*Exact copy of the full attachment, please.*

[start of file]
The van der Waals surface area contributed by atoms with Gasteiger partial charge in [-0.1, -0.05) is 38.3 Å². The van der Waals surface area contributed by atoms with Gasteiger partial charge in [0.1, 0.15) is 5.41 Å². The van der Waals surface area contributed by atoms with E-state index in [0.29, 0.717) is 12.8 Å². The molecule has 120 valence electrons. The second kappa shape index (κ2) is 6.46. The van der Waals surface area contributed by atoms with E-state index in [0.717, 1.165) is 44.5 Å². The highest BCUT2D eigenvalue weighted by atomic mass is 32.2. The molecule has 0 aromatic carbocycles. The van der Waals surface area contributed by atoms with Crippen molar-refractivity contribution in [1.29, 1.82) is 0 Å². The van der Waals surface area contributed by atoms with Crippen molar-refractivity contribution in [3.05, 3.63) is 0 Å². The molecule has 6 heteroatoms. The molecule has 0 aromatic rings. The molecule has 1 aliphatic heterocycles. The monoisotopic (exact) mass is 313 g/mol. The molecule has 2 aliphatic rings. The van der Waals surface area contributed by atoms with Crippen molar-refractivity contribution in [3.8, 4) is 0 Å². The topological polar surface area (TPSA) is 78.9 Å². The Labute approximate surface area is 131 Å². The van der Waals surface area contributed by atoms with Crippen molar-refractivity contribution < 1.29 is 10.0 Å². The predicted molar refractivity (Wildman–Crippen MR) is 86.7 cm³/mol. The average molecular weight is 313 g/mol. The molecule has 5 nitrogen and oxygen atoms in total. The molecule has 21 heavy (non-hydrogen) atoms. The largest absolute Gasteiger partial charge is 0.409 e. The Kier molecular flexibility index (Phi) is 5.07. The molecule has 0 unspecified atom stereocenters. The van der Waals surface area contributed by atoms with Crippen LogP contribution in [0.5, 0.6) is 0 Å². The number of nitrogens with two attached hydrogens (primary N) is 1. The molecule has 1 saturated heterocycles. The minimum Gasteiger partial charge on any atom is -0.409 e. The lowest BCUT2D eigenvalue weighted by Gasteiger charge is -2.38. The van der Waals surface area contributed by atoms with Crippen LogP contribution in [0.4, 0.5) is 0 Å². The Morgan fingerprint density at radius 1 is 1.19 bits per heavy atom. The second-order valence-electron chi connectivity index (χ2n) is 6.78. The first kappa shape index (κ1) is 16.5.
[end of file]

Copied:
The van der Waals surface area contributed by atoms with Gasteiger partial charge in [-0.1, -0.05) is 38.3 Å². The van der Waals surface area contributed by atoms with Gasteiger partial charge in [0.1, 0.15) is 5.41 Å². The van der Waals surface area contributed by atoms with E-state index in [0.29, 0.717) is 12.8 Å². The molecule has 120 valence electrons. The second kappa shape index (κ2) is 6.46. The van der Waals surface area contributed by atoms with E-state index in [0.717, 1.165) is 44.5 Å². The highest BCUT2D eigenvalue weighted by atomic mass is 32.2. The molecule has 0 aromatic carbocycles. The van der Waals surface area contributed by atoms with Crippen molar-refractivity contribution in [1.29, 1.82) is 0 Å². The van der Waals surface area contributed by atoms with Crippen molar-refractivity contribution in [3.05, 3.63) is 0 Å². The molecule has 6 heteroatoms. The molecule has 0 aromatic rings. The molecule has 1 aliphatic heterocycles. The monoisotopic (exact) mass is 313 g/mol. The molecule has 2 aliphatic rings. The van der Waals surface area contributed by atoms with Crippen molar-refractivity contribution in [3.8, 4) is 0 Å². The topological polar surface area (TPSA) is 78.9 Å². The Labute approximate surface area is 131 Å². The van der Waals surface area contributed by atoms with Crippen molar-refractivity contribution < 1.29 is 10.0 Å². The predicted molar refractivity (Wildman–Crippen MR) is 86.7 cm³/mol. The average molecular weight is 313 g/mol. The molecule has 5 nitrogen and oxygen atoms in total. The molecule has 21 heavy (non-hydrogen) atoms. The largest absolute Gasteiger partial charge is 0.409 e. The Kier molecular flexibility index (Phi) is 5.07. The molecule has 0 unspecified atom stereocenters. The van der Waals surface area contributed by atoms with Crippen LogP contribution in [0.5, 0.6) is 0 Å². The number of nitrogens with two attached hydrogens (primary N) is 1. The molecule has 1 saturated heterocycles. The minimum Gasteiger partial charge on any atom is -0.409 e. The lowest BCUT2D eigenvalue weighted by Gasteiger charge is -2.38. The van der Waals surface area contributed by atoms with Crippen LogP contribution in [0.4, 0.5) is 0 Å². The Morgan fingerprint density at radius 1 is 1.19 bits per heavy atom. The second-order valence-electron chi connectivity index (χ2n) is 6.78. The first kappa shape index (κ1) is 16.5.